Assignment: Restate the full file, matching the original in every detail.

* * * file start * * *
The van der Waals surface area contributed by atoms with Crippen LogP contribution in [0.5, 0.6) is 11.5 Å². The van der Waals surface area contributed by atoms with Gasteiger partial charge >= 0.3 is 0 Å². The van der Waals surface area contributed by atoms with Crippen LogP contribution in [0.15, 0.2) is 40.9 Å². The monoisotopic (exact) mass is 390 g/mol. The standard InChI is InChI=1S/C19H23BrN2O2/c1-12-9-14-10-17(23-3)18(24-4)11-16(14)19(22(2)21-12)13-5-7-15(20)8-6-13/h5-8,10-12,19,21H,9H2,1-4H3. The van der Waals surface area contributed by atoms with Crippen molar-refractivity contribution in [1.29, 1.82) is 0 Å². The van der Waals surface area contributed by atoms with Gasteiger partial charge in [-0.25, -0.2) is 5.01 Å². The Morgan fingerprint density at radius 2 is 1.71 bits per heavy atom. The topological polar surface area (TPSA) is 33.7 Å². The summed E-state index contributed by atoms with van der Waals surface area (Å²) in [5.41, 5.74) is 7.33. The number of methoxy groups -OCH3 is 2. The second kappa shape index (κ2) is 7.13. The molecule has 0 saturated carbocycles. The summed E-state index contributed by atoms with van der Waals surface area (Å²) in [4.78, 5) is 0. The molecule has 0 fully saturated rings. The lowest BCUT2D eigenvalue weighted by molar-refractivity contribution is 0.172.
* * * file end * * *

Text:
The van der Waals surface area contributed by atoms with Crippen LogP contribution in [0.5, 0.6) is 11.5 Å². The van der Waals surface area contributed by atoms with Gasteiger partial charge >= 0.3 is 0 Å². The van der Waals surface area contributed by atoms with Crippen LogP contribution in [0.15, 0.2) is 40.9 Å². The monoisotopic (exact) mass is 390 g/mol. The standard InChI is InChI=1S/C19H23BrN2O2/c1-12-9-14-10-17(23-3)18(24-4)11-16(14)19(22(2)21-12)13-5-7-15(20)8-6-13/h5-8,10-12,19,21H,9H2,1-4H3. The van der Waals surface area contributed by atoms with Crippen molar-refractivity contribution in [1.29, 1.82) is 0 Å². The van der Waals surface area contributed by atoms with Gasteiger partial charge in [-0.25, -0.2) is 5.01 Å². The Morgan fingerprint density at radius 2 is 1.71 bits per heavy atom. The topological polar surface area (TPSA) is 33.7 Å². The summed E-state index contributed by atoms with van der Waals surface area (Å²) in [5.41, 5.74) is 7.33. The number of methoxy groups -OCH3 is 2. The second kappa shape index (κ2) is 7.13. The molecule has 0 saturated carbocycles. The summed E-state index contributed by atoms with van der Waals surface area (Å²) in [4.78, 5) is 0. The molecule has 0 fully saturated rings. The lowest BCUT2D eigenvalue weighted by molar-refractivity contribution is 0.172.